The more children a person has, the greater the risk he or she will become obese, according to a new study at Duke Medical Center. The research appears in the January-February issue of the Journal of Women's Health.
Researchers analyzing a large database of middle-aged Americans found that women faced, on average, a 7 percent increase in the risk of obesity per child and men an average 4 percent increase in risk per child. Researchers attribute the weight gain to a busier lifestyle that may include a diet of more fast food and leave less time for exercise.
"As families grow, parents need to be educated about the importance of exercise and a healthy diet," says Lori Bastian, an associate professor of medicine at Duke and a research associate at the Durham VA Medical Center who is a co-author of the paper. "Obesity is a family problem because children follow the lead of their parents. A healthy lifestyle for one is a healthy lifestyle for all," she says.
According to the National Health and Nutrition Survey, 30 percent of all Americans are obese. Obesity is linked to several major health concerns, including diabetes, heart disease, and some cancers. An estimated 300,000 adults die of obesity-related illnesses every year in the U.S.
Women often cite having children as a cause of weight gain and may attribute the gain to physiological changes associated with pregnancy. Several previous studies have indicated a possible relationship between obesity and the number of children a woman has. However, the Duke study is the first to examine the association between parenthood and obesity in both mothers and fathers.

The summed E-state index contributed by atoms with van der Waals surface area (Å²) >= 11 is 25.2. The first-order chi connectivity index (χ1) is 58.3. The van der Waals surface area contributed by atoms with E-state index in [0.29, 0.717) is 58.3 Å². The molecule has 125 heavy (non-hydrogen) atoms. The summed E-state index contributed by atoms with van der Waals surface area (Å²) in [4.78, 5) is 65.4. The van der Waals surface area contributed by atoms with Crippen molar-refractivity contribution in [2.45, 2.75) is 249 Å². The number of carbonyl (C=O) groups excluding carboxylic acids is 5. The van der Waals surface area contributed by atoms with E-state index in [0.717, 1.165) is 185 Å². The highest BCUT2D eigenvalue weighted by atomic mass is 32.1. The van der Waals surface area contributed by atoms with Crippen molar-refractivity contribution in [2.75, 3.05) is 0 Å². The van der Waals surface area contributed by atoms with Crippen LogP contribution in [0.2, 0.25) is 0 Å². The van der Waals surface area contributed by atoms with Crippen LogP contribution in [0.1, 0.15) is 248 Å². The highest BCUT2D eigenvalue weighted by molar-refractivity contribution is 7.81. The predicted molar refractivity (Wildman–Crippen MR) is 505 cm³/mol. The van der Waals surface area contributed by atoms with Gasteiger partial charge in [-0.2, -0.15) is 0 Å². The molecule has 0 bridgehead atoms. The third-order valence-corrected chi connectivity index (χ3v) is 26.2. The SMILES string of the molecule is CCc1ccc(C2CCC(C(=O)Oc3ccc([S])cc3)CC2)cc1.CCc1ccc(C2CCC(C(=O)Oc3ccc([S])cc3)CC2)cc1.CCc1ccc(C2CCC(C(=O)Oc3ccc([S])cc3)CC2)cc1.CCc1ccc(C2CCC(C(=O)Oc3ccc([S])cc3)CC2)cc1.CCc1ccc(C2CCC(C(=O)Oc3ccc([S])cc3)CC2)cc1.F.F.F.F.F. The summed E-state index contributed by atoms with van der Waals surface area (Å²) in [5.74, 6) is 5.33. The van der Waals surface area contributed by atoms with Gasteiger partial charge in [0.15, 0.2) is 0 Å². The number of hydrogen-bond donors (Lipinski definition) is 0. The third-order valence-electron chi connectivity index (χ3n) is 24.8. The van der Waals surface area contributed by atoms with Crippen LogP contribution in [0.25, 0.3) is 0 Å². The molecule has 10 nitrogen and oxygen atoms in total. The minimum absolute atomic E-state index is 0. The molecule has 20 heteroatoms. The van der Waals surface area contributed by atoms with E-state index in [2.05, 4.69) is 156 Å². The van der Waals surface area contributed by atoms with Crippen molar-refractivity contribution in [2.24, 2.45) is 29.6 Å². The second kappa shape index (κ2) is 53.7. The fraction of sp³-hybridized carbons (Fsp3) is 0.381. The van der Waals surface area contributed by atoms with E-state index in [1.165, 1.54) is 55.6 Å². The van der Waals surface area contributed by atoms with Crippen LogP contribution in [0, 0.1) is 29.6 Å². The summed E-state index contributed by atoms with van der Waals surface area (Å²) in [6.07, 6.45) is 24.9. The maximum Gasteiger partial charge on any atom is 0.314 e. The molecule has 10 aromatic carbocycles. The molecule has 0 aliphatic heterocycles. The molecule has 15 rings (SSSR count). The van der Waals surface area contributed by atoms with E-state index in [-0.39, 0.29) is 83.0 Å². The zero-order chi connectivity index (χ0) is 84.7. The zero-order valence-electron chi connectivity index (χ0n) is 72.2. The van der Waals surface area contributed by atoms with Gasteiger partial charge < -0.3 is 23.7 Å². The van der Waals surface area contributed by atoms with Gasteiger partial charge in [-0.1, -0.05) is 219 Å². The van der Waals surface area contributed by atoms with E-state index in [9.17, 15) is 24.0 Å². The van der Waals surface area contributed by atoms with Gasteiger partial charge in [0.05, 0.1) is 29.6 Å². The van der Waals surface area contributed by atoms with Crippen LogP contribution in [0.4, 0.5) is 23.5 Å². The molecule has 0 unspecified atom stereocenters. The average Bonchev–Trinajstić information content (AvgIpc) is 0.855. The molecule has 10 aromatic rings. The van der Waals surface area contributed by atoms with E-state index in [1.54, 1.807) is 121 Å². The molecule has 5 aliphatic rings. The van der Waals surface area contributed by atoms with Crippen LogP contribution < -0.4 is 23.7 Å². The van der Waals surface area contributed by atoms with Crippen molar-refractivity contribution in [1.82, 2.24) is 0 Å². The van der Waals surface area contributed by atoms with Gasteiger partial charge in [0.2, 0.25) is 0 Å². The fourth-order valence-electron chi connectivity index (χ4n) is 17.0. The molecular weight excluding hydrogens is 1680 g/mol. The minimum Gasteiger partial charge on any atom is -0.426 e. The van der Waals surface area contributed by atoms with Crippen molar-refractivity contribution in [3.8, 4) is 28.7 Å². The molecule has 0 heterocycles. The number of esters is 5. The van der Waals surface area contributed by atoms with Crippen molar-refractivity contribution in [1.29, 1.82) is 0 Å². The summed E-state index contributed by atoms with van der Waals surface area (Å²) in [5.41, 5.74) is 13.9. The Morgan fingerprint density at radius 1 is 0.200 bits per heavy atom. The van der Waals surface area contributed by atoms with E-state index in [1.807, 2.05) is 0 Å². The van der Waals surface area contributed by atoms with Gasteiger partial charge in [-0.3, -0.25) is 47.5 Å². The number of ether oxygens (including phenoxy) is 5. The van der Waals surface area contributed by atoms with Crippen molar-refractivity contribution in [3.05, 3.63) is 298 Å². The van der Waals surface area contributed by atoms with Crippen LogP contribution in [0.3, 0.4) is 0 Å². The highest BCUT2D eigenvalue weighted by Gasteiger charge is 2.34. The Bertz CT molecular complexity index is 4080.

"Increased risk of obesity in both men and women suggests a substantial portion of the effect of obesity related to parenthood has to be social, cultural, or psychological," says Bastian, a physician. "It's difficult to imagine a physiological mechanism through which men could gain weight during pregnancy or after childbirth. Further studies are needed to isolate cause and effect so we can more accurately suggest target groups for obesity prevention and research."
The researchers examined data from the Health and Retirement Study (HRS), a national survey designed to study health, social, and financial issues in middle-aged Americans. The HRS study includes information on more than 12,600 Americans, collected from 1993 to 2000. Most respondents were age fifty-one to sixty in 1992. The study is a cooperative agreement between the In-stitute for Social Research at the University of Michigan and the National Institute on Aging. For the Duke analysis, the researchers used data only from a baseline survey completed in 1992. Only married respondents and spouses between the ages of forty and seventy with children were included in the analysis, which comprised a total of 9,046 men and women (4,523 couples). Single or divorced individuals with children were excluded. The number of children reported by the couples ranged from one to nineteen, and included both biological and adopted children. Of the sample, 79 percent were white, 12.5 percent were African American, and 8.5 percent were Hispanic.
Because the researchers focused their analysis exclusively on the connection between number of children and obesity, they controlled for age, household income, race and ethnicity, work status, physical activity, and tobacco and alcohol use. "After adjusting for all these factors, the number of children played a statistically significant role in the obesity of both men and women," says Truls Ostbye, senior author on the paper and professor of community and family medicine at Duke.
Ostbye says that, while the increased risk for obesity in women was 7 percent for each additional child and only 4 percent for men, the difference between these two figures was not statistically significant. "Obesity associated with number of children is not just a problem linked to physiological changes in women during pregnancy," he says. "There are social, cultural, or psychological mechanisms that bring about this weight gain, and this is illustrated by our results that showed men were also at a greater risk of obesity."
Family Size Begets Parent Size
June 1, 2004